3D printing uses computer data to create complex objects layer-by-layer, and saves time and money over traditional manufacturing methods.
On the XE SV Project 8 there are more than a dozen unique 3D printed parts fitted, as the technology is perfect for low volume production.
In this sense this is nothing new for Jaguar and Land Rover. Each company was an early adopter of the technology from the 1990s.
As the technology developed so has Jaguar Land Rover’s ability to manufacture 3D printed parts for prototyping, design, and now, for production cars. But where did it all begin?
Getting into 3D printing with Austin-Rover
In 1992 the Austin-Rover Group, who owned Land Rover, became an early UK adopter of additive manufacturing technology.
After investing in computer aided design (CAD), Austin-Rover could see the potential of 3D printing – engineers loved its ability to turn their designs into physical products.
Jaguar had been watching with interest, but as a smaller company they couldn’t invest at the same speed and scale at first.
With the technology in its infancy, it wasn’t easy to make good quality 3D printed parts. These early printers weren’t ‘plug and play’ devices, so the earliest adopters had a lot to contend with.
Getting the CAD data in the right shape to produce a good quality printed part wasn’t easy. The technology wasn’t ready to produce good enough parts – it needed time and money.
Jaguar joins the 3D printing party
Although Jaguar invested in 3D printing three to four years after Land Rover, the team learned quickly, as Austin-Rover toiled to get the best out of CAD and 3D printers.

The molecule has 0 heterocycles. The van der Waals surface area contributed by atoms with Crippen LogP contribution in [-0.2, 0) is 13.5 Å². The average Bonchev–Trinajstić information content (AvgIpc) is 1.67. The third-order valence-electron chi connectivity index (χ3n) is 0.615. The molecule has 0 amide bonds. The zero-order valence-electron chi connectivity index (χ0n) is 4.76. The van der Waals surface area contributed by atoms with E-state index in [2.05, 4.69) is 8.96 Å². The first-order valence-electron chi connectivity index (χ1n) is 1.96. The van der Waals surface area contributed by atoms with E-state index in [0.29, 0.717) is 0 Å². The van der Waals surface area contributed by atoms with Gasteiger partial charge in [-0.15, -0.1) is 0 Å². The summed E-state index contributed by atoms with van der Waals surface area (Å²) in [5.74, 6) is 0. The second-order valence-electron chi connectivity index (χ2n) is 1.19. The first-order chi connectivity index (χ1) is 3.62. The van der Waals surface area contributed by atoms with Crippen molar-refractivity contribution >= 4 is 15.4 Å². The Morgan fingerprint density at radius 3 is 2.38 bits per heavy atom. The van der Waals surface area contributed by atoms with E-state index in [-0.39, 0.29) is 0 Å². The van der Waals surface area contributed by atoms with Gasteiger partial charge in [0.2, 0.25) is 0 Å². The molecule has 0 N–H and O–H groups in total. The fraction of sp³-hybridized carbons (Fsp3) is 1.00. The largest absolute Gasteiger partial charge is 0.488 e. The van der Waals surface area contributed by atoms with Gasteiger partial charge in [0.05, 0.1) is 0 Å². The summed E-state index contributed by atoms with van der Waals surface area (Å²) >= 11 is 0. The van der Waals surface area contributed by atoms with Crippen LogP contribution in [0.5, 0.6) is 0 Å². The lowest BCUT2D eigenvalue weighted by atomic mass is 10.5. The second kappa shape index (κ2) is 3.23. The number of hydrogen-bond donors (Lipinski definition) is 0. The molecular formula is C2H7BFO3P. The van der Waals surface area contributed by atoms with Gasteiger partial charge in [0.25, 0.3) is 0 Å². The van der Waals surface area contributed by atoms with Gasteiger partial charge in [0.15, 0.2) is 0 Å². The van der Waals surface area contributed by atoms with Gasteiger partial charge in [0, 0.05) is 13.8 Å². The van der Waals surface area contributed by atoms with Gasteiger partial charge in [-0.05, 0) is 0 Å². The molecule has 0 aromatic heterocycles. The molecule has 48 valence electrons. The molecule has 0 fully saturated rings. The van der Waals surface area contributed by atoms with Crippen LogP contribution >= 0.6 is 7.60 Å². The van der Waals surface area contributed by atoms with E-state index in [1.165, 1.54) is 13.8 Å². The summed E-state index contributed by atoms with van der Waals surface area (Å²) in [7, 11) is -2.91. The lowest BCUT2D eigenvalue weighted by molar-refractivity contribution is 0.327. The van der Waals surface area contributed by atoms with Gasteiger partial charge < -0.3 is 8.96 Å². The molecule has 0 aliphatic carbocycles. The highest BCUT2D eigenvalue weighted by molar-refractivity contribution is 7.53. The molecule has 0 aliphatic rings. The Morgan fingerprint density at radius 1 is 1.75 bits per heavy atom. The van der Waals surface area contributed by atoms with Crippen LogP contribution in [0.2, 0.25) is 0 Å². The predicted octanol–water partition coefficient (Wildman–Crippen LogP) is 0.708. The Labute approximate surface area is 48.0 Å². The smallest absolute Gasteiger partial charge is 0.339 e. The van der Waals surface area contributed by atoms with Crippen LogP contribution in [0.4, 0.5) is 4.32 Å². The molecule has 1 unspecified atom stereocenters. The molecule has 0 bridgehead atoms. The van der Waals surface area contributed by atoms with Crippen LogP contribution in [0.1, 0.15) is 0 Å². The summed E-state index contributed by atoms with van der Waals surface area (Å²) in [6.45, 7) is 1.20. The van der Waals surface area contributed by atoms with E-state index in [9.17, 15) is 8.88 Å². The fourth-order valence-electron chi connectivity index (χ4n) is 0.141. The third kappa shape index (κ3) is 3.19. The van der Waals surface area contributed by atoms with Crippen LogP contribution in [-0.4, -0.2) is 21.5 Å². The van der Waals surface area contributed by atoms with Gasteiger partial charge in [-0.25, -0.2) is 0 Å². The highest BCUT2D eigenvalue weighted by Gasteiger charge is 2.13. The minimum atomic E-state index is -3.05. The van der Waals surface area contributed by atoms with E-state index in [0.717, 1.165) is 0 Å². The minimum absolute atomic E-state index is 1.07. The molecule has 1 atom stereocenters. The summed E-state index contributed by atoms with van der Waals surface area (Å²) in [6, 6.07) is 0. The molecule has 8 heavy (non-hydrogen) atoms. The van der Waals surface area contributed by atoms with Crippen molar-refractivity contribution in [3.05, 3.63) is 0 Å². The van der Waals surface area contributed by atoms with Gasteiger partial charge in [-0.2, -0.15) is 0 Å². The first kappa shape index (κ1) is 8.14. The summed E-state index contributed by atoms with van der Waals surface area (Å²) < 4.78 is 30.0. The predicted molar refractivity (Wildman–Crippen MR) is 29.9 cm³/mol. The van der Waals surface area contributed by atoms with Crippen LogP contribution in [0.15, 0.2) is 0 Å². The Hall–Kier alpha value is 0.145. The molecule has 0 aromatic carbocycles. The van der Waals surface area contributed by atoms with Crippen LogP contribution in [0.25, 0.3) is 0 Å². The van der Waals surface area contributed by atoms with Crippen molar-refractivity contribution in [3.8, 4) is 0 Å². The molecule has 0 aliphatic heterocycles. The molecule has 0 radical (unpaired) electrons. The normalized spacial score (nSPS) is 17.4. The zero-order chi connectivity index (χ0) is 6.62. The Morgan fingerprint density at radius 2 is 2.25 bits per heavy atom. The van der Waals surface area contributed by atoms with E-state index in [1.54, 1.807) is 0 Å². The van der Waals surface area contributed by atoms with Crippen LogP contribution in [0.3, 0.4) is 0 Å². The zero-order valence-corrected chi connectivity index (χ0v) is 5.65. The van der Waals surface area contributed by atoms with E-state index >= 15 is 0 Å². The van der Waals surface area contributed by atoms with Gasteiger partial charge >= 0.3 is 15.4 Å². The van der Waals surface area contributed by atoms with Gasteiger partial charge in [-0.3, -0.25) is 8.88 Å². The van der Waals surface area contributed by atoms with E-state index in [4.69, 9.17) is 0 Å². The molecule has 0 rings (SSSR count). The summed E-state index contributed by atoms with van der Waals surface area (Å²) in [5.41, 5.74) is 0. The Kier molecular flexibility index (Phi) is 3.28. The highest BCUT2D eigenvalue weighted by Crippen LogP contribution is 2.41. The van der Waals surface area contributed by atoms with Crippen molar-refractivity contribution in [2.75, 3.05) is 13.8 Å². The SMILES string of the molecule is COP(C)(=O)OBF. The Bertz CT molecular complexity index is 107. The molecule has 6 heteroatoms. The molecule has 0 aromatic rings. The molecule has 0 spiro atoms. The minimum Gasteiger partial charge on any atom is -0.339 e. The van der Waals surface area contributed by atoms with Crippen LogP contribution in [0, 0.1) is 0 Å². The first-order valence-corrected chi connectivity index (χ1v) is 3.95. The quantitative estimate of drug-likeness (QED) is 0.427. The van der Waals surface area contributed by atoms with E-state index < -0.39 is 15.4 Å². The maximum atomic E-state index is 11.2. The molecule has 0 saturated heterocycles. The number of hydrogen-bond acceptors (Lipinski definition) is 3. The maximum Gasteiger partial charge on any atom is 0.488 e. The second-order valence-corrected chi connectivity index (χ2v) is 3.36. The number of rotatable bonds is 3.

The excitement to join the early adopters was understandable. Jaguar’s engineers were used to machining prototype parts from a solid block of material – 3D printing would allow them to create difficult or complex parts more easily.
Jaguar’s and Land Rover’s design teams are still the keenest users of additive manufacturing, quickly creating and crafting parts to fine tune pre-production models.
In 2014, the separate Jaguar and Land Rover teams joined together at Gaydon. Four years later, a new purpose-built Additive Manufacturing Centre, housing 16 industrial 3D printers, was opened. At the same time, a team of 3D printing experts began exploring new uses for this technology.
3D printing for the future
For years both Jaguar and Land Rover had been printing 3D parts for prototype use only.
Recently that has changed, with a new generation of 3D printing technologies improving quality and lowering parts costs. Jaguar Land Rover secured early access to many of these additive manufacturing technologies, including becoming the first in the UK to use HP’s Multi Jet Fusion process.
But what did this mean for Jaguar Land Rover?
The new technologies allows the production of more affordable parts – ideal for manufacturing in low number.
Unlike injection moulding and other traditional manufacturing processes, 3D printing has no upfront investment costs for tooling, and this has allowed the team to produce their first parts for production vehicles.
Jaguar XE SV Project 8: a hotbed for 3D printing
The Jaguar XE SV Project 8 is one of the first vehicles to feature 3D printed parts. The exclusive super saloon features multiple parts from Jaguar Land Rover’s Additive Manufacturing Centre, including brackets and interior trim.
Examples include the rear parking sensor mounts bonded to the inside of the carbon fibre bumper, and racing harness bezels fitted around the track edition seats.
The team has also gone on to reproduce the hard-to-find squab handle found on the Discovery 2, and a specially designed glove prototype that will protect colleagues on the production line from musculoskeletal disorders.